Threatened by the manifestation, companies are learning new ways of perceiving socio-economic relations in the interest of making profit. There is a transition of looking at companies’ financial ratios traditionally to an indicator demonstrated through a strong value yardstick such as ESGs of any business. Top companies with ESG acquiescent statistically have shown higher performance gains than others. Thus, making it imperative to value them on ESGs, and most importantly the (S)ocial part.
The S factors include workforce diversity, along with equal opportunity, training & skill development, health & safety, and industrial & local community relations. Despite making high profits, companies with low ESG scores are thereby at risk of losing prominence in the investment horizon and thereby losing capital flows.
According to Bloomberg Intelligence, by 2025 ESG assets will increase to $53 trillion, and the size of these funds is inevitably increasing in India too. Investors are looking for ESG portfolios for their sustainable investments.
An inflow of $185.3 billion into sustainability funds was reported by Morningstar in the first quarter of 2021, a solid bump of over 17% since 2020 Quarter 4. Sustainable investment along with the relevant ESG factors will guide and dominate investors globally as they look for their portfolio companies.
India too is slowly picking up the ESG momentum in attracting foreign equity. With more than 80% of the investors expressing their interest in sustainable investing, the studies show a fast shift in the outlook. In the last year, Nifty 100 peers and Nifty 50 indices have been outperformed by Nifty 100 ESG. This shows the rise in the Indian Investors’ confidence in impact investing (ESG).
Through 243 equity deals, $2.63 billion was received through impact investment in the year 2020. Though the overall impact of investment is increasing exponentially, social investing is still at a very nascent stage.
The focus should not only be on the concerns that plague our country such as climate change, post-pandemic recovery and gender inequality, but also on innovative approaches to sustained skilling and workers’ welfare only for growth trajectory and inclusive development. A powerful social investment should be defined by the investment in its human capital for better productivity and economic development.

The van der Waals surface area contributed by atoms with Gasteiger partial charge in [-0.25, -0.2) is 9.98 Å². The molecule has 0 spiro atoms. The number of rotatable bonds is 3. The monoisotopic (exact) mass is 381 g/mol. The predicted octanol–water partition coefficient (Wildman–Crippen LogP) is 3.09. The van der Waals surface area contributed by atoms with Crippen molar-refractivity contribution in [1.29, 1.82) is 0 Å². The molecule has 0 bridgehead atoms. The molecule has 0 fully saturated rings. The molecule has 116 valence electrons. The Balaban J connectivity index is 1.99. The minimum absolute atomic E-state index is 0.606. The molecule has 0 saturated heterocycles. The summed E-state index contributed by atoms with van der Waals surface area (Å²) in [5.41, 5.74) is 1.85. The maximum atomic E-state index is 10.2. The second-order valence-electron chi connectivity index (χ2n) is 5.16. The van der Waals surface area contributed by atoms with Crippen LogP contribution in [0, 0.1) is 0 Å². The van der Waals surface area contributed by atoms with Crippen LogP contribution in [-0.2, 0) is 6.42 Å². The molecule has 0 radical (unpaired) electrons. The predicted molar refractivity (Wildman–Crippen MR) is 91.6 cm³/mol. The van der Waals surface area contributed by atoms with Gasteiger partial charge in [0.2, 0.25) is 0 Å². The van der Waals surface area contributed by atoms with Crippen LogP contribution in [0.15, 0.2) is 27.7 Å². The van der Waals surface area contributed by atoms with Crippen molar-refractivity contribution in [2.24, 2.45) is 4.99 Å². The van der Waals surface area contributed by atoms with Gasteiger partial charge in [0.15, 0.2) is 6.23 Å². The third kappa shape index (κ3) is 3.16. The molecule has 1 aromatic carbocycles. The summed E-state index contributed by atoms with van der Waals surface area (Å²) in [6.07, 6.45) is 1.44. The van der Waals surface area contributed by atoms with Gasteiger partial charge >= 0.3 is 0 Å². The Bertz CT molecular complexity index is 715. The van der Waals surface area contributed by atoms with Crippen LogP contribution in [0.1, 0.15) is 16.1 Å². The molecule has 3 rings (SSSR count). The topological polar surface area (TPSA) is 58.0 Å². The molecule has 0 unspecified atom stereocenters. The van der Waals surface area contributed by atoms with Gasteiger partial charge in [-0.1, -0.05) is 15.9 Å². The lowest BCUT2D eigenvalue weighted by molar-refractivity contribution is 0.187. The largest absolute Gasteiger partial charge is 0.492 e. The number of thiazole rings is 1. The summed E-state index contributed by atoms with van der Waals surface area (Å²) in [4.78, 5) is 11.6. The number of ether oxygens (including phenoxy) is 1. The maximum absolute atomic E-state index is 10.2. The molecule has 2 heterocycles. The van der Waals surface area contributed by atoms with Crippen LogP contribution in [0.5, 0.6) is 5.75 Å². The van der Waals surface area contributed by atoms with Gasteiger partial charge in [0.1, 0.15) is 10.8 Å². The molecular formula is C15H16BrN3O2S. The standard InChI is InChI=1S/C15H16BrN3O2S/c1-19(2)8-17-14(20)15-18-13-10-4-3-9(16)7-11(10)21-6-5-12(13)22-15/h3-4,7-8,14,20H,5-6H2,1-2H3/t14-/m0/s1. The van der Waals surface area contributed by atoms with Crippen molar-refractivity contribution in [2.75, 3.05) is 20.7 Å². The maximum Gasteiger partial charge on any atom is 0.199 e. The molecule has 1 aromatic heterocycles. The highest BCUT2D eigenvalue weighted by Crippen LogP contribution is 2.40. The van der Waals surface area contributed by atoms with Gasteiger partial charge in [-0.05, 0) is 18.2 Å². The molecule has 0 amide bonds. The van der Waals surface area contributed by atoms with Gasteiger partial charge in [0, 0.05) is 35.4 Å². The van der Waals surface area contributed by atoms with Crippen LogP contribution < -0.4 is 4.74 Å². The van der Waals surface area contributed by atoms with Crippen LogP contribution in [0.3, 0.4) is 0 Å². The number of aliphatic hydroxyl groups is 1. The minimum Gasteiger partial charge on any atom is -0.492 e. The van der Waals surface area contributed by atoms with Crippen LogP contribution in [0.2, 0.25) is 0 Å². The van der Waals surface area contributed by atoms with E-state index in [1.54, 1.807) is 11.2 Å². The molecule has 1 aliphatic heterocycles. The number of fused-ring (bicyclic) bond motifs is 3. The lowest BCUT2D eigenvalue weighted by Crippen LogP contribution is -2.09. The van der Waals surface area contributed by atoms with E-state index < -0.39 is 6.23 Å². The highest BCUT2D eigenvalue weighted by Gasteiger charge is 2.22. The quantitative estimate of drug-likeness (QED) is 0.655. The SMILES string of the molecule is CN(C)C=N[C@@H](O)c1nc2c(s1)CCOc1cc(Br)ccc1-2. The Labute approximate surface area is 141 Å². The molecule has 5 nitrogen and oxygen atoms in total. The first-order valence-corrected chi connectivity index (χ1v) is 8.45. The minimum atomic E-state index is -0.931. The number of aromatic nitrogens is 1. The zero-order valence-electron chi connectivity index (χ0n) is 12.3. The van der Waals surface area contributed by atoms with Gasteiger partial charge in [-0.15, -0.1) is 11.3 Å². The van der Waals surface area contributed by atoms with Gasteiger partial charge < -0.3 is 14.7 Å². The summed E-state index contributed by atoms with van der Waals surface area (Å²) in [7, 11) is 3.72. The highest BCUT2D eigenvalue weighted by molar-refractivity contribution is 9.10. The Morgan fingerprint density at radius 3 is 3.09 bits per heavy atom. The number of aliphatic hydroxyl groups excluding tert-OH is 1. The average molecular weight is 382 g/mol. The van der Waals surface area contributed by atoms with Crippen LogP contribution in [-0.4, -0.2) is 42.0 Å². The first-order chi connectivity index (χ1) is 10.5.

The investment companies need to take a substantial look at the Social of ESG to involve workers’ welfare and skill development as part of their portfolio investments.
For example, Temasek Holdings of Singapore encourages portfolio companies in their efforts to upskill and re-skill their workforce, that is investment in Human Capital. Further, Omnivore, India, in its impact investment policy speaks of direct employment generation within portfolio companies that fall under SDG–8.
Domini Impact Investments of the USA characterises employees as “perhaps the most critical” of the “key stakeholder groups that corporations depend upon to operate and generate profits.” In its investment selection process and shareholder engagement efforts, Domini emphasises issues of compensation, diversity, training, unionisation, and health and safety. CalPERS, of the USA, refers to Human Capital as a clear driver of value in a company and its operations. While engaging with their portfolio companies, CalPERS looks into various human capital strategies and aims to understand the company’s culture, diversity, and organisational decision-making.
Since investment in human capital would also mean investing in the growth of the company, it is only pertinent to look into the best human capital management practices by allowing channelised investments in the companies through the lens of workers’ welfare and skill development making it an important determinant of investment decisions.
The authors work for CUTS International, a global public policy research and advocacy group.